Is the Carnivore Diet Safe?

The main organ indicted in the safety of high-protein diets like the carnivore diet is the kidney — the veritable “trash collector” of the human body. Metabolic waste from various physiological processes, like the urea cycle and cellular respiration, are conveyed to the kidneys via the circulatory system and filtered at the nephron — the functional unit of the kidney.

Metabolites and chemicals filtered at the nephron are either resorbed into the bloodstream or transported via the ureters to the bladder for urinary excretion. Thus, the kidneys are vital to detoxing the body.

Since amino acids are nitrogen-containing compounds, eating a high-protein diet means the kidneys have to work a little harder to filter all the "extra" nitrogenous waste. While the kidneys do have to “work harder” when you consume a higher protein intake, it’s not in the sense that most people assume.

Healthy kidneys can tolerate a relatively high-protein diet without much issue, at least in the short-term [3]. There is also no compelling evidence that higher protein intake leads to renal impairment in the long-term [4]. 

The vast majority of metabolic and nitrogenous waste is eliminated via urine, not feces, as many people assume. The protein content in your urine shouldn't change much even if you follow a high-protein diet. In fact, most of the electrolytes, glucose, and amino acids filtered by the kidney end up being resorbed into the circulation instead of being excreted in urine.

It’s important to note that the kidneys actually do much more than help rid the body of toxins and nitrogenous waste. They also control chemical and fluid balance in the body, regulate your blood pressure, blood sugar, and create new red blood cells. Hence, the composition of someone's urine and fecal matter can vary significantly based on what they eat, their lifestyle habits, and how much they weigh. 

Nevertheless, those with renal dysfunction most certainly need to keep an eye on their protein intake. If your kidneys aren't working properly, eating a high-protein diet, especially one that contains solely animal foods, will only make things worse.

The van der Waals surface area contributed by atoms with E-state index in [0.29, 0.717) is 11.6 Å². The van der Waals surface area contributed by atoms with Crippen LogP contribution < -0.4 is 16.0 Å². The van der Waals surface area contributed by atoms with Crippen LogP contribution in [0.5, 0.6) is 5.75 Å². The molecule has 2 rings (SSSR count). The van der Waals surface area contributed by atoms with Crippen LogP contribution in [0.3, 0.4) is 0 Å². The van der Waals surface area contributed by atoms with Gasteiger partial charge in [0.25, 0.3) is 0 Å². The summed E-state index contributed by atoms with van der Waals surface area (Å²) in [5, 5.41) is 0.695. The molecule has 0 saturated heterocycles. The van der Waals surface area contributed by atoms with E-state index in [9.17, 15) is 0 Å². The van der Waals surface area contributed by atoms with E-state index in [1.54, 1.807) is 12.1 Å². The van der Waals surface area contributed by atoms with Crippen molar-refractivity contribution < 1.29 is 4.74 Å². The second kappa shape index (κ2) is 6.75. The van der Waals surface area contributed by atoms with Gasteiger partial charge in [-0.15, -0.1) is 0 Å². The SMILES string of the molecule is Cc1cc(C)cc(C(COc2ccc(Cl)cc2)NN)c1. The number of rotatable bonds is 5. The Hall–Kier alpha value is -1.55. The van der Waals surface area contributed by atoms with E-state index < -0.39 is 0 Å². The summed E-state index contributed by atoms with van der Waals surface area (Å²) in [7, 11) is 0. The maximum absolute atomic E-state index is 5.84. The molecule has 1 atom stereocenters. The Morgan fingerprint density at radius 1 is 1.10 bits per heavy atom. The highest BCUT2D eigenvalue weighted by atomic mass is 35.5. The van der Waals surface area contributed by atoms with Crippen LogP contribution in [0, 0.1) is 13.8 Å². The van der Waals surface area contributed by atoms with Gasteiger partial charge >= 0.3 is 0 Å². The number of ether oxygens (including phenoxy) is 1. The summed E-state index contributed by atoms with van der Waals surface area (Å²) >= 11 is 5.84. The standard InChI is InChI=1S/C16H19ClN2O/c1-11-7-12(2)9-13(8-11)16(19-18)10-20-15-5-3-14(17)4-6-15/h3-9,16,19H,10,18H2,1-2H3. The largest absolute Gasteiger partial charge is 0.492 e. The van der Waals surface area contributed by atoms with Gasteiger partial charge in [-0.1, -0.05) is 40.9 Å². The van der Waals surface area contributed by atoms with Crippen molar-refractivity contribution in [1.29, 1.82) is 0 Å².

Does Eating Meat Increase the Risk of Colon Cancer and Heart Disease?

red meat cancer

According to epidemiological research, frequent consumption of red meat is associated with colon cancer and heart disease [5, 6]. However, it's unclear whether that's a ramification of the meat itself or the way it's prepared.

Cooking meats at high temperatures creates putative carcinogens known as heterocyclic amines (HCA) and polycyclic aromatic amines (PAH). Charring, barbecuing, and smoking meat increases the production of these compounds [7].

If you follow the carnivore diet, it's imperative to reduce the HCA and PAH content of meat by using low-temperature cooking methods, such as roasting, boiling, steaming, microwaving, and stewing.

Furthermore, bacteria in the gut ferment protein from animal foods to create triethylamine oxide (TMAO), which is implicated in the progression of atherosclerosis [8]. Excess TMAO production could explain why meat-eaters tend to be at a greater risk of colon cancer and heart disease than vegetarians.

For those who eat meat regularly, it's prudent to consume plenty of prebiotics (digestion-resistant starch, inulin, oat bran, wheat bran, etc.) to reduce protein fermentation in the colon and inhibit the gut bacterial formation of TMAO.

Alas, the carnivore diet prohibits plant foods so that's not an option. The next best alternative is to take a probiotic supplement. Using a daily multivitamin may also be wise.

The Carnivore Diet as a Ketogenic Diet

A carnivore way of eating is inherently as close to a zero-carb, zero-fiber diet as you can get. As such, if you follow the carnivore diet, you're also following a ketogenic diet. Red meat and pork, for example, are high-fat animal foods with virtually no carbs.

But those who follow the carnivore diet also eat quite a bit more protein and saturated fat than their vegan counterparts.

High saturated fat intake is associated with kidney dysfunction and chronic kidney disease [9]. In addition, red meat tends to be a much more acidic protein source than plant proteins. It doesn't matter if you're eating nothing but grass-fed organ meats; the increase in acid load and saturated fat from a carnivore diet will subject the kidneys to quite a bit of "overtime" work, so to speak.